banning triple talaq, claims to have corrected a “historical wrong done to
Muslim women.” On the other, the public
discourse under its stewardship casts Muslims and Islam as a threat.
messages in the WhatsApp group of the Delhi-based residential society denigrate
and demonise Muslims in many contexts.
which was posted shortly after the video of the man harassing the Muslim
hawker, was an anecdote in which a teacher asks students to name the world’s
most famous monument of love.
student named the Taj Mahal in Agra, another one objects and picks the Ram Setu
bridge, a bridge between India and Sri Lanka, which many Hindus believe was
constructed by Hindu god Ram in his campaign to rescue his wife from Ravan.
not cut off the hands of the monkeys that helped him construct the bridge. He
lovingly took them back to Ayodhya. What Shah Jahan did was not love. It was
cruelty and madness,” the student said, dissing the 16th century Mughal emperor
who had the Taj Mahal constructed for his wife, Mumtaz Mahal.
have found no evidence to back the gruesome tale of Shah Jahan severing the
hands of the artisans and craftsmen who built the Taj Mahal.
message, a very long one, rails against former vice president Hamid Ansari,
who, in 2017, said that Indian Muslims were feeling uneasy and scared.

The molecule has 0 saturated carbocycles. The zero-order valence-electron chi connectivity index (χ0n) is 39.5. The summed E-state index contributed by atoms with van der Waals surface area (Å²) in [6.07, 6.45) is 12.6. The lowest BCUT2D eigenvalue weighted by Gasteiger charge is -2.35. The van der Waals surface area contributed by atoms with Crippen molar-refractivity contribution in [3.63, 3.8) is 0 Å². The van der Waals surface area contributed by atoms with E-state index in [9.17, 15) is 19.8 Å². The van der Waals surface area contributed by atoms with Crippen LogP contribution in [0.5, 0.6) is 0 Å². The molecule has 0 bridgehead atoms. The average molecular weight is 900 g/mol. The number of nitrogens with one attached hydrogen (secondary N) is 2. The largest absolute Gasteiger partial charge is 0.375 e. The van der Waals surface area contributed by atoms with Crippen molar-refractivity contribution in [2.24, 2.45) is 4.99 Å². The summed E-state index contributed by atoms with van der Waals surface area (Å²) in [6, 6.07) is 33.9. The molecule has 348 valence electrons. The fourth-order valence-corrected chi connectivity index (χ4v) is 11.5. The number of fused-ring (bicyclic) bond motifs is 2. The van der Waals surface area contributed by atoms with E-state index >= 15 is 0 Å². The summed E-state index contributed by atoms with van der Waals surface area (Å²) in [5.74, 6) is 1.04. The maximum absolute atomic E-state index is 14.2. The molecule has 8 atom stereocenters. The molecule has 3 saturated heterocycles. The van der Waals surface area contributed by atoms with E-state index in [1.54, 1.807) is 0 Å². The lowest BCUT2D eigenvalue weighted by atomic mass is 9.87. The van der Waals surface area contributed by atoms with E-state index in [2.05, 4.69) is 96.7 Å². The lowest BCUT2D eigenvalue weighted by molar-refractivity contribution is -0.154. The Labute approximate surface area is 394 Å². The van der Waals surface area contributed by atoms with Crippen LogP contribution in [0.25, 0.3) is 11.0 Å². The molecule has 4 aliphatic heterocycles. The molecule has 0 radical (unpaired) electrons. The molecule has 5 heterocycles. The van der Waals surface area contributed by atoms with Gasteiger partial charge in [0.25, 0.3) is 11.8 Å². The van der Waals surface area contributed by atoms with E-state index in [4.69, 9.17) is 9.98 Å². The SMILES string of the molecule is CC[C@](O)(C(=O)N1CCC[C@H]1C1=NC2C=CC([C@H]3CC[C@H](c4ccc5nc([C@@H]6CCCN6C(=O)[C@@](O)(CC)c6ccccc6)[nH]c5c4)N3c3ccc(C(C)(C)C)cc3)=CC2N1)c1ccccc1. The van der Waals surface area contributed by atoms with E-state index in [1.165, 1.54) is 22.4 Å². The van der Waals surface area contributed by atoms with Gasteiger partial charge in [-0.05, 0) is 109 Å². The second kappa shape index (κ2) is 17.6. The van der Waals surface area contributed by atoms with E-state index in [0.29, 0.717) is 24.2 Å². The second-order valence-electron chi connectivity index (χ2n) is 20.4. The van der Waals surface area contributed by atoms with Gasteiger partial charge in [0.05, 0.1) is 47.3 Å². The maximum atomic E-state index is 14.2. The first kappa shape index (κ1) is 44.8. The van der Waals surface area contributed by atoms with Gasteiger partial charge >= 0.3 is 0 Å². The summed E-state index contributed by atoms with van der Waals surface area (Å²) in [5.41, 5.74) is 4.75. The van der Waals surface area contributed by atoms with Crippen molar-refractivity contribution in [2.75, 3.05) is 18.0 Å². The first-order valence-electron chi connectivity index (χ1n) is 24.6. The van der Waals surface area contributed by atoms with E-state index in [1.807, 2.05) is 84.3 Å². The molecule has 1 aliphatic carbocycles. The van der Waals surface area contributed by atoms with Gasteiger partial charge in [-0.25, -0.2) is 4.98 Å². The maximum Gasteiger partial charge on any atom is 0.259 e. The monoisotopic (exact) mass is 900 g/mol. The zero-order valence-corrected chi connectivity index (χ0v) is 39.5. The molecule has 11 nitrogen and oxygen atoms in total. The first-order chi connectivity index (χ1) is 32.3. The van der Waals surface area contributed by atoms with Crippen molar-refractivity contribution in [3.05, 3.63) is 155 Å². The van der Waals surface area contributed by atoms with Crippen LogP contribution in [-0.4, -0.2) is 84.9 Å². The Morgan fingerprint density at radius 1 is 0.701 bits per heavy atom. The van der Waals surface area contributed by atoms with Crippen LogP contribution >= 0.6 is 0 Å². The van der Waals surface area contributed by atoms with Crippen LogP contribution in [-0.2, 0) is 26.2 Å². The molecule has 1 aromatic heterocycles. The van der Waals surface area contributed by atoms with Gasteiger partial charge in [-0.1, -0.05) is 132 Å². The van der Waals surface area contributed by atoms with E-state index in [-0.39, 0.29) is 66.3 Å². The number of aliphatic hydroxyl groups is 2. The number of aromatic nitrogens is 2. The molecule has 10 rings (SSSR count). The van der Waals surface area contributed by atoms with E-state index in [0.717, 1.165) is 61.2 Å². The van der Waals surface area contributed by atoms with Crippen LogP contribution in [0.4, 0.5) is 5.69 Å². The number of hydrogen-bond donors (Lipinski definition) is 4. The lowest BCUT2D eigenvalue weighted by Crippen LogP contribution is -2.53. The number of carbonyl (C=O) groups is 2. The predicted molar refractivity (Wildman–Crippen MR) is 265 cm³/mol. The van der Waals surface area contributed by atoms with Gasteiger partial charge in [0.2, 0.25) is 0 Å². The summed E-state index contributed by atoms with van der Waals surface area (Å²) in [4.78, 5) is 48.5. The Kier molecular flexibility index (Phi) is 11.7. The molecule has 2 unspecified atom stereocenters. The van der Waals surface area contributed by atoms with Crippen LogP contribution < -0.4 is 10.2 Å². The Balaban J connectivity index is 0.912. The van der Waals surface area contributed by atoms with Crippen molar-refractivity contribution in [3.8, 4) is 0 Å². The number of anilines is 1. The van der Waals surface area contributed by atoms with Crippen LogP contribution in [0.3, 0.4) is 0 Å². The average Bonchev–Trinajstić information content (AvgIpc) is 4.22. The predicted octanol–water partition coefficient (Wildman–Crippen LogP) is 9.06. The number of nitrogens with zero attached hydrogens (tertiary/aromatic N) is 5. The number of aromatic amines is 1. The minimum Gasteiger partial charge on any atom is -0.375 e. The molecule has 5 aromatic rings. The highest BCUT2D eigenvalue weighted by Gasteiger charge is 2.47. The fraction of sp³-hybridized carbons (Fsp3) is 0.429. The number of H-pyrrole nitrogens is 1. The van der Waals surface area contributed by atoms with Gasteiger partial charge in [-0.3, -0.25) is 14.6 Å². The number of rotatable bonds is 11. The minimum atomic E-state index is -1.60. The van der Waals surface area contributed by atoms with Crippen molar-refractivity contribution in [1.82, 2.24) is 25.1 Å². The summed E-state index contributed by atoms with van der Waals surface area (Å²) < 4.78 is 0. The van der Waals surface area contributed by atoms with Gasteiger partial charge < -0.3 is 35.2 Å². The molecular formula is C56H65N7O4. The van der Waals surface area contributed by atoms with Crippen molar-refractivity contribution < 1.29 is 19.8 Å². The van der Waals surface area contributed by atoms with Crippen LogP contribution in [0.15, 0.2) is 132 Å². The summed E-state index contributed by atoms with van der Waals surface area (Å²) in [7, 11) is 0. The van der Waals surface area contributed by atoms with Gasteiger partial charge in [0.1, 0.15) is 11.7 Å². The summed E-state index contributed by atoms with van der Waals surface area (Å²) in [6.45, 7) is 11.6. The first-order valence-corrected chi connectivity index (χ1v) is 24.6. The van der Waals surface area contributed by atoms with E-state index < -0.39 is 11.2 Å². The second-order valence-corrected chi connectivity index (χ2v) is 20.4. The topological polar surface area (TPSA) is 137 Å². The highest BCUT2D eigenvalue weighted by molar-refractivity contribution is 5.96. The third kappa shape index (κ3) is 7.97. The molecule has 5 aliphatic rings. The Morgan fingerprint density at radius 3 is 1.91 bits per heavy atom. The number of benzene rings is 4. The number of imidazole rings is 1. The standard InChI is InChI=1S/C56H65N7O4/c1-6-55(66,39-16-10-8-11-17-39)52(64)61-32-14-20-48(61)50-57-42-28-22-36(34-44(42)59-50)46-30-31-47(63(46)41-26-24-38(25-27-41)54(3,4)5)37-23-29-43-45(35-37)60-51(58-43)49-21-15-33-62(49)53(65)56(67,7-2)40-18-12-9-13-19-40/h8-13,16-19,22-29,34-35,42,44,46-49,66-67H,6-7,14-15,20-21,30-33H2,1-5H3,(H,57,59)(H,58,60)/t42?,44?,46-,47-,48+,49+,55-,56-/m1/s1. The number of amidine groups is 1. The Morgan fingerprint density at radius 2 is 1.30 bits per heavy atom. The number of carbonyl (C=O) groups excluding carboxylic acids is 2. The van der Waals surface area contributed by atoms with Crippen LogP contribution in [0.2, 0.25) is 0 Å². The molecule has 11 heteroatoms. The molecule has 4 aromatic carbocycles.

message says, “Challenge any Muslim in Hindustan to give the names of five
generations. The fifth generation will be Hindu.”
Another message is a tale about how a snake, who used to live in a
mosque, and was chased away by Muslim, and ultimately found a safe haven
wrapped around a Shivling in a temple. “This is the difference between Islam
Another message refers to a recent the Hindu-Muslim flare up over
parking a scooter in Lal Kuan in Chawri Bazaar, located in Old Delhi, last
month. It says, “Lal Kuan was the right step taken by Hindus.”
One such Islamophobic letter written to Chief
Secratary, Ministry of Home affairs getting circulated on WhatsApp
government has seized on the rapid proliferation of hate speech and fake news,
ironically spread by representatives of the ruling BJP, to push Whatsapp to
give law enforcement agencies access to the platform.
prompted fears that any fixes are simply going to increase censorship at a time
when civil liberties are already under threat.
is possible when people object.
someone tried posting similar messages in Whatsapp group of Supreme Court
lawyers, people objected, this lawyer said.
person had to stop,” he said.
Source: The Huffington Post